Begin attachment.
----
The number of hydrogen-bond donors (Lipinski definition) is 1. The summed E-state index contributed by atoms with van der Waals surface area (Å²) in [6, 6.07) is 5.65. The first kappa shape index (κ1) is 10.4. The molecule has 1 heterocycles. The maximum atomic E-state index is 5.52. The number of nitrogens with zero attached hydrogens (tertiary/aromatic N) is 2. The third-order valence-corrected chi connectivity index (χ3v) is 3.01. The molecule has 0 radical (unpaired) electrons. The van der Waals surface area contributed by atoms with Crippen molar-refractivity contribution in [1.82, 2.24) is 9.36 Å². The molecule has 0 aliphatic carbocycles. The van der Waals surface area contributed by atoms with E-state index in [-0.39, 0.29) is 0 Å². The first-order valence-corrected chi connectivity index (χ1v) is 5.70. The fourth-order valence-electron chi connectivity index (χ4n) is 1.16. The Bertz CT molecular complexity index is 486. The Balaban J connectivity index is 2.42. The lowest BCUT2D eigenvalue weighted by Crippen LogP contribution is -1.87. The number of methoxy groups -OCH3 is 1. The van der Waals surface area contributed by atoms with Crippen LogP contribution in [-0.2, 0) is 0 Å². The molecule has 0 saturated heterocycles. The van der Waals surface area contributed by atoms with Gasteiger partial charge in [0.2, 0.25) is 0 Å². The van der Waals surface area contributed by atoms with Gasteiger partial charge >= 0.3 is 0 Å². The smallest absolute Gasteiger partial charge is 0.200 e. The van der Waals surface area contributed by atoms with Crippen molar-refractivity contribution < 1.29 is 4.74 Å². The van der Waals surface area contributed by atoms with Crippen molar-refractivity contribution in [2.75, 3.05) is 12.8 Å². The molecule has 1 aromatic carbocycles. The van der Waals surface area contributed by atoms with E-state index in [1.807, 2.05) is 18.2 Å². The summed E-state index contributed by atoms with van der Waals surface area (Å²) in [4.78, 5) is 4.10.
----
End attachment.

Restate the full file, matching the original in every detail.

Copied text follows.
The number of hydrogen-bond donors (Lipinski definition) is 1. The summed E-state index contributed by atoms with van der Waals surface area (Å²) in [6, 6.07) is 5.65. The first kappa shape index (κ1) is 10.4. The molecule has 1 heterocycles. The maximum atomic E-state index is 5.52. The number of nitrogens with zero attached hydrogens (tertiary/aromatic N) is 2. The third-order valence-corrected chi connectivity index (χ3v) is 3.01. The molecule has 0 radical (unpaired) electrons. The van der Waals surface area contributed by atoms with Crippen molar-refractivity contribution in [1.82, 2.24) is 9.36 Å². The molecule has 0 aliphatic carbocycles. The van der Waals surface area contributed by atoms with E-state index in [-0.39, 0.29) is 0 Å². The first-order valence-corrected chi connectivity index (χ1v) is 5.70. The fourth-order valence-electron chi connectivity index (χ4n) is 1.16. The Bertz CT molecular complexity index is 486. The Balaban J connectivity index is 2.42. The lowest BCUT2D eigenvalue weighted by Crippen LogP contribution is -1.87. The number of methoxy groups -OCH3 is 1. The van der Waals surface area contributed by atoms with Crippen LogP contribution in [-0.2, 0) is 0 Å². The molecule has 0 saturated heterocycles. The van der Waals surface area contributed by atoms with Gasteiger partial charge in [0.2, 0.25) is 0 Å². The van der Waals surface area contributed by atoms with Gasteiger partial charge >= 0.3 is 0 Å². The smallest absolute Gasteiger partial charge is 0.200 e. The van der Waals surface area contributed by atoms with Crippen molar-refractivity contribution < 1.29 is 4.74 Å². The van der Waals surface area contributed by atoms with Crippen molar-refractivity contribution in [2.75, 3.05) is 12.8 Å². The molecule has 1 aromatic carbocycles. The van der Waals surface area contributed by atoms with E-state index in [1.807, 2.05) is 18.2 Å². The summed E-state index contributed by atoms with van der Waals surface area (Å²) in [4.78, 5) is 4.10.